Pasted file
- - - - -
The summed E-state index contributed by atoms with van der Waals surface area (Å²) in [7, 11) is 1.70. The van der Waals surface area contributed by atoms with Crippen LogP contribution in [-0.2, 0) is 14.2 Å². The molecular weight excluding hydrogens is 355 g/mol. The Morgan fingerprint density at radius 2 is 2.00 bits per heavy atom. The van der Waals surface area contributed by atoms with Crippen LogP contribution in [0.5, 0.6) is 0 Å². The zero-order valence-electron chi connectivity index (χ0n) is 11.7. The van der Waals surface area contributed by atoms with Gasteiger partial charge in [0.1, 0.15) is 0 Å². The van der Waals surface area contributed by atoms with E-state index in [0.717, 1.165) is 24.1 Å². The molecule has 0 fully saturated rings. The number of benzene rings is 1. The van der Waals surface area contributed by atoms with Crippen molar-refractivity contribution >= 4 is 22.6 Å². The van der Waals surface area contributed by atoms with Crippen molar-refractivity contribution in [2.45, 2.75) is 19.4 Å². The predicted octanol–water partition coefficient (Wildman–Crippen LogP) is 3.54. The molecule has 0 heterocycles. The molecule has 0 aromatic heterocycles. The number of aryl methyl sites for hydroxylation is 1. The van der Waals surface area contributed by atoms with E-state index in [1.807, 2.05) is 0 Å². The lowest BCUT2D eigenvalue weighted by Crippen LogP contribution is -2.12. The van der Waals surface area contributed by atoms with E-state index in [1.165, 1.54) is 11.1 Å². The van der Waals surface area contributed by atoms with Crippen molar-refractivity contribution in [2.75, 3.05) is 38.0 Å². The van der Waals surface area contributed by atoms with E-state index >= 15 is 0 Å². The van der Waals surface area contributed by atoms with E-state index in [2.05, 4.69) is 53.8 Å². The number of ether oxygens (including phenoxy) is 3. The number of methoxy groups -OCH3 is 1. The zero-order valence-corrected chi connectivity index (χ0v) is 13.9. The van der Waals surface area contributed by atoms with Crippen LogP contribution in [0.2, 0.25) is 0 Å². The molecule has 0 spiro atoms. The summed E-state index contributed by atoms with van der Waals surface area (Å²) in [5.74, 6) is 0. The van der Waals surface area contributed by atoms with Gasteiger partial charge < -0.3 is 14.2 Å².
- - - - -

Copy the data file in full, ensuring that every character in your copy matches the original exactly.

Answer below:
The summed E-state index contributed by atoms with van der Waals surface area (Å²) in [7, 11) is 1.70. The van der Waals surface area contributed by atoms with Crippen LogP contribution in [-0.2, 0) is 14.2 Å². The molecular weight excluding hydrogens is 355 g/mol. The Morgan fingerprint density at radius 2 is 2.00 bits per heavy atom. The van der Waals surface area contributed by atoms with Crippen LogP contribution in [0.5, 0.6) is 0 Å². The zero-order valence-electron chi connectivity index (χ0n) is 11.7. The van der Waals surface area contributed by atoms with Gasteiger partial charge in [0.1, 0.15) is 0 Å². The van der Waals surface area contributed by atoms with E-state index in [0.717, 1.165) is 24.1 Å². The molecule has 0 fully saturated rings. The number of benzene rings is 1. The van der Waals surface area contributed by atoms with Crippen molar-refractivity contribution >= 4 is 22.6 Å². The van der Waals surface area contributed by atoms with Crippen molar-refractivity contribution in [2.45, 2.75) is 19.4 Å². The predicted octanol–water partition coefficient (Wildman–Crippen LogP) is 3.54. The molecule has 0 heterocycles. The molecule has 0 aromatic heterocycles. The number of aryl methyl sites for hydroxylation is 1. The van der Waals surface area contributed by atoms with E-state index in [1.807, 2.05) is 0 Å². The lowest BCUT2D eigenvalue weighted by Crippen LogP contribution is -2.12. The van der Waals surface area contributed by atoms with E-state index in [1.165, 1.54) is 11.1 Å². The van der Waals surface area contributed by atoms with Crippen molar-refractivity contribution in [2.75, 3.05) is 38.0 Å². The van der Waals surface area contributed by atoms with E-state index >= 15 is 0 Å². The van der Waals surface area contributed by atoms with E-state index in [2.05, 4.69) is 53.8 Å². The number of ether oxygens (including phenoxy) is 3. The number of methoxy groups -OCH3 is 1. The zero-order valence-corrected chi connectivity index (χ0v) is 13.9. The van der Waals surface area contributed by atoms with Crippen LogP contribution in [0.2, 0.25) is 0 Å². The molecule has 0 spiro atoms. The summed E-state index contributed by atoms with van der Waals surface area (Å²) in [5.74, 6) is 0. The van der Waals surface area contributed by atoms with Gasteiger partial charge < -0.3 is 14.2 Å².